The Creative Wealth of Nations is a series of blogs related to Patrick Kabanda's forthcoming book on the performing arts in development.
It was a scene I still can’t forget.
A few years ago on a busy Kampala intersection, cars zoomed by while pedestrians braced themselves to cross a road. They lurched back and forth, like a fence being blown hither and tither by heavy winds. In frustration, a voice of a woman with a baby tucked on her back cried out: senga no wabawo atusasira. “I wish someone would be kind to us.”
This was my home city, where I grew up hearing such counsel: “If you see a car, run away from it! Don’t play on the road. ” What I never heard was this: “Mind pedestrians if you start driving. Let them cross the road.” Today, go figure. In many developing countries, as more and more people drive, the rule of law and civility are not keeping up, and pedestrian safety is getting worse.
Five years ago I wrote about this issue in a Ugandan newspaper. That opinion, I guess, didn’t matter. But then the other day I stumbled across a figure: “More than 5000 pedestrians are killed on the world’s roads each week. This is because their needs have been neglected for decades, often in favor of motorized transport,’ ” says Etienne Krug of the World Health Organization. “ ‘We need to rethink the way we organize our transport systems to make walking safe and save pedestrian lives.’ ”
Surely, these pedestrians are mothers and fathers, and students and breadwinners. Their safety is a moral imperative. But as the World Health Organization notes, the economic losses are nothing to sneeze at: in general, road “traffic crashes cause not only grief and suffering;” they also cause “economic losses to victims, their families, communities and nations as a whole, costing countries on average 3 percent of their gross national product.” Moreover, indirect “costs, such as loss of productivity, damage to vehicles and property, reduced quality of life and other factors, must also be included in calculating the true cost to society.”
As the World Bank notes, road traffic injuries across the globe are largely predictable and preventable. Yet they “represent the eighth-leading cause of death in the world, and 90 percent of those traffic injuries occur in developing countries.” The Bank marked Road Safety Week (May 4-7) with a focus on improving children’s safety. A Decade of Action for Road Safety 2011-2020 and the 2nd Global High-Level Conference on Road Safety are also welcome events.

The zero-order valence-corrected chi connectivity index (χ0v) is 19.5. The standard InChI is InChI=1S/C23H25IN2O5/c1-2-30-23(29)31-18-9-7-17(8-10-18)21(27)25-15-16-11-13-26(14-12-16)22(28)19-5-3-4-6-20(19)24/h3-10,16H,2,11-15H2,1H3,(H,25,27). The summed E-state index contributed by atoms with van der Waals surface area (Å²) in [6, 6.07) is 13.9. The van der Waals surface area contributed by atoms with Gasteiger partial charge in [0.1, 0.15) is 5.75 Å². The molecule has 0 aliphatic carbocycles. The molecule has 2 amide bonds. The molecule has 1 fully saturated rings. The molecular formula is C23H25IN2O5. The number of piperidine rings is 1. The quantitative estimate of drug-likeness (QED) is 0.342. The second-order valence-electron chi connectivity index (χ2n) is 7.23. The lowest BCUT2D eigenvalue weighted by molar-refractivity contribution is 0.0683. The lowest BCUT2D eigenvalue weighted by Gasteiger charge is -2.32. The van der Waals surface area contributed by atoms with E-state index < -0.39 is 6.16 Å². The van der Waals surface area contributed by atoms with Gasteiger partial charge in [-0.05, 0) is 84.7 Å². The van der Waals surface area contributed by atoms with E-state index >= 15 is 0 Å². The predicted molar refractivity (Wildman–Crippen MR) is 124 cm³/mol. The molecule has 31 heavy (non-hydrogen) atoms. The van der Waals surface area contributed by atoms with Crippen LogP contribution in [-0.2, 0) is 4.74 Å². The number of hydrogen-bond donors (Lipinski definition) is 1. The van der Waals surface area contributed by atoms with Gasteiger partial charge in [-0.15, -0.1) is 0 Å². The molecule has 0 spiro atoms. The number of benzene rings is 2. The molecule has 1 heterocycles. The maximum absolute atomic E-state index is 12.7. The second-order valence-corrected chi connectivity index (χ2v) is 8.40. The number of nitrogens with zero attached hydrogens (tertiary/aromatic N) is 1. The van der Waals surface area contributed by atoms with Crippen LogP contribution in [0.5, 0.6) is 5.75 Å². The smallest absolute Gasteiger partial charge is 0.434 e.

But among the menu of safety strategies, who knew the arts are super viable?
Former mayor of Bogotá Antanas Mockus, a professor of philosophy “had little patience with conventional wisdom,” as he wrote in his recent New York Times piece, “The Art of Changing a City.” Nonetheless, he knew that “people respond to humor and playfulness from politicians.” Indeed, though it’s been a while since I heard him in Cambridge, Massachusetts, I recall him as a thinker armed with contagious humor.
Like most cities, “Bogotá had a great many problems” when Mockus took office. These included “chaotic and dangerous” traffic. But he devised radical strategies that helped drop Bogotá’s traffic fatalities from “an average of 1,300 per year to about 600” within a decade. In one area, he replaced “corrupt traffic police officers with mime artists. The idea was that instead of cops handing out tickets and pocketing fines, these performers would ‘police’ drivers’ behavior by communicating with mime — for instance, pretending to be hurt or offended when a vehicle ignored the pedestrian right of way in a crosswalk.” Skeptics scoffed, “but change is possible. People began to obey traffic signals and, for the first time, they respected crosswalks.”
The test is how to sustain this change, as Mockus observes. But as he concludes, we should “never forget that huge changes can be achieved through surprisingly small steps.” Let’s hope that these steps, however tiny, will one day help those like the child of that woman in Kampala cross a road safely.
Now, that’s a scene I’d rather remember.